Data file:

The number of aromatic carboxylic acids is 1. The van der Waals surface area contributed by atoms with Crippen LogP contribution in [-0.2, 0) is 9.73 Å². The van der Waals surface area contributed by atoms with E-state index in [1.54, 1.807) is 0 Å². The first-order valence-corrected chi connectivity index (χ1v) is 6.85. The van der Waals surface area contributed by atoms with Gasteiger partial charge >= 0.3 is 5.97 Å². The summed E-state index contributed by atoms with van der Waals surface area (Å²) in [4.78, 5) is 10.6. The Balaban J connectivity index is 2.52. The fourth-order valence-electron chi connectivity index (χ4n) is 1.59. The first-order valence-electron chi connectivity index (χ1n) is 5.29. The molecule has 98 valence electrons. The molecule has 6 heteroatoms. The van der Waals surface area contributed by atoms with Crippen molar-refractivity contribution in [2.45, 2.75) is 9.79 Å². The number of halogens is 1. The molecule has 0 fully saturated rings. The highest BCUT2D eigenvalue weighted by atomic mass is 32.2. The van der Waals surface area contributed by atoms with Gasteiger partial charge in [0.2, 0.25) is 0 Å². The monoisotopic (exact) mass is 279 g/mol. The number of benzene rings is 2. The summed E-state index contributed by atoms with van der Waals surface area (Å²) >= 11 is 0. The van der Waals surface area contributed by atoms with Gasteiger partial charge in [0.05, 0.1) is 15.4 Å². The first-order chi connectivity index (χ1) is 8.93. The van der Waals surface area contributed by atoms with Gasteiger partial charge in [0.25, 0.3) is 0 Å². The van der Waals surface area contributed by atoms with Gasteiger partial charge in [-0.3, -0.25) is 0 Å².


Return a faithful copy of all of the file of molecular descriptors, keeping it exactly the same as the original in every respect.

The number of aromatic carboxylic acids is 1. The van der Waals surface area contributed by atoms with Crippen LogP contribution in [-0.2, 0) is 9.73 Å². The van der Waals surface area contributed by atoms with E-state index in [1.54, 1.807) is 0 Å². The first-order valence-corrected chi connectivity index (χ1v) is 6.85. The van der Waals surface area contributed by atoms with Gasteiger partial charge >= 0.3 is 5.97 Å². The summed E-state index contributed by atoms with van der Waals surface area (Å²) in [4.78, 5) is 10.6. The Balaban J connectivity index is 2.52. The fourth-order valence-electron chi connectivity index (χ4n) is 1.59. The first-order valence-electron chi connectivity index (χ1n) is 5.29. The molecule has 98 valence electrons. The molecule has 6 heteroatoms. The van der Waals surface area contributed by atoms with Crippen molar-refractivity contribution in [2.45, 2.75) is 9.79 Å². The number of halogens is 1. The molecule has 0 fully saturated rings. The highest BCUT2D eigenvalue weighted by atomic mass is 32.2. The van der Waals surface area contributed by atoms with Gasteiger partial charge in [0.2, 0.25) is 0 Å². The monoisotopic (exact) mass is 279 g/mol. The number of benzene rings is 2. The summed E-state index contributed by atoms with van der Waals surface area (Å²) >= 11 is 0. The van der Waals surface area contributed by atoms with Gasteiger partial charge in [0.05, 0.1) is 15.4 Å². The first-order chi connectivity index (χ1) is 8.93. The van der Waals surface area contributed by atoms with Gasteiger partial charge in [0.25, 0.3) is 0 Å². The van der Waals surface area contributed by atoms with Gasteiger partial charge in [-0.3, -0.25) is 0 Å².